Please try our next iteration of the Michigan Flora Online here. Beginning on February 1, 2023, will point to this new site.

The new site offers several benefits over the existing website, including real coordinate mapping, giving a clearer view of the density of documentation as well as more precision about plant distributions and their link to landforms. We will also have the ability to update species pages more regularly, both in terms of new collections and as more existing Michigan specimens are georeferenced. In addition, we have a better photo display, and offer indented keys.


1. Leaves all cauline (opposite), 4–11 (–24) mm wide, on prostrate creeping stems; petals absent; flowers 4-merous.


1. Leaves all or mostly basal (no more than 2 cauline leaves, or several small alternate cauline bracts), often larger, the stems or scapes erect; petals present; flowers 5-merous.

2. Stamens 5.


2. Stamens 10.

3. Petals deeply pinnatisect; carpels in fruit spreading widely, exposing the seeds in a shallow flattish cup.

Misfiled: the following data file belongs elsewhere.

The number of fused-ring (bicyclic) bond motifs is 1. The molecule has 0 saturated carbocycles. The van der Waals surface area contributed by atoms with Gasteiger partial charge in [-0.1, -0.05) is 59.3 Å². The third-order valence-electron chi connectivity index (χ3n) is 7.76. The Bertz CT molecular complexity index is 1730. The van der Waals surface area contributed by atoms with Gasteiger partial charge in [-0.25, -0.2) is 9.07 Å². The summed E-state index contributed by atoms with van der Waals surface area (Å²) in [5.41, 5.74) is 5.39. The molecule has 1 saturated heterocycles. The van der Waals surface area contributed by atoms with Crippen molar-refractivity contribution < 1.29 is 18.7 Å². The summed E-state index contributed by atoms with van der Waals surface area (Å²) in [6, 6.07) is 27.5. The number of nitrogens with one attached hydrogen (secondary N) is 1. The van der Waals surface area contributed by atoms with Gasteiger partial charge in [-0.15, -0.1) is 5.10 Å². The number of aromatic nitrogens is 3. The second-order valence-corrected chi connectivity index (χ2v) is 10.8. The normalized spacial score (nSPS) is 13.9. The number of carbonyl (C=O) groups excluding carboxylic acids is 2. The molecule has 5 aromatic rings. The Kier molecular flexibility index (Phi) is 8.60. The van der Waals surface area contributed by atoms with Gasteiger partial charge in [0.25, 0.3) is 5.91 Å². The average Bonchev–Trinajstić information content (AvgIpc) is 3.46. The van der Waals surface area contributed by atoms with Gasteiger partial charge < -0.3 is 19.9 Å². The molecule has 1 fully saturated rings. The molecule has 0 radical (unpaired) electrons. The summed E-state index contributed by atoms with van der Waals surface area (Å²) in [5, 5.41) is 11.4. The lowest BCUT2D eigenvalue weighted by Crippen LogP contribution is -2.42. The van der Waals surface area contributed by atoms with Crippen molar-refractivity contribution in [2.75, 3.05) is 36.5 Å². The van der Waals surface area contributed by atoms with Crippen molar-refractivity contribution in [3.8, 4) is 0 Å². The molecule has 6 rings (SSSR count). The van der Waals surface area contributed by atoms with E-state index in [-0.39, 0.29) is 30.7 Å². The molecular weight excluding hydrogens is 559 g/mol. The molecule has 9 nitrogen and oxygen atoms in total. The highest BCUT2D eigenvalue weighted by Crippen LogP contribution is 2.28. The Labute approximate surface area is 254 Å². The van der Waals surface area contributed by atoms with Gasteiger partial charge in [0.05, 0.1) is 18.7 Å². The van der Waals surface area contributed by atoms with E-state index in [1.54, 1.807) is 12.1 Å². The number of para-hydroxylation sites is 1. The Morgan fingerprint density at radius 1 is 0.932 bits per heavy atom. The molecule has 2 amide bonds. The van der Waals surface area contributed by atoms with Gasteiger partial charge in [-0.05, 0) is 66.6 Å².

3. Petals entire; carpels in fruit not spreading but forming an elongate capsule or pair of follicles separate nearly to the base.

4. Leaf blades both lobed and irregularly toothed their entire length, strongly cordate, shorter than their petioles; carpels very unequal; inflorescence a simple raceme.


4. Leaf blades 3-toothed at apex, or at most with teeth or crenulations of equal size (or obscure), tapered at base (petiole usually shorter than the blade, obscure, or none); carpels equal; inflorescence branched.

5. Basal leaves minutely crenulate, nearly entire, or with obtuse green teeth; petals not dotted; flowering stem at most with 1–2 small bracts between the inflorescence and basal leaves.


5. Basal leaves with cartilaginous sharp teeth (either 3 spines at the end, or regular flat teeth with lime encrustations); petals usually dotted with red or purplish; flowering stem with several bracts or small leaves.



MICHIGAN FLORA ONLINE. A. A. Reznicek, E. G. Voss, & B. S. Walters. February 2011. University of Michigan. Web. February 1, 2023.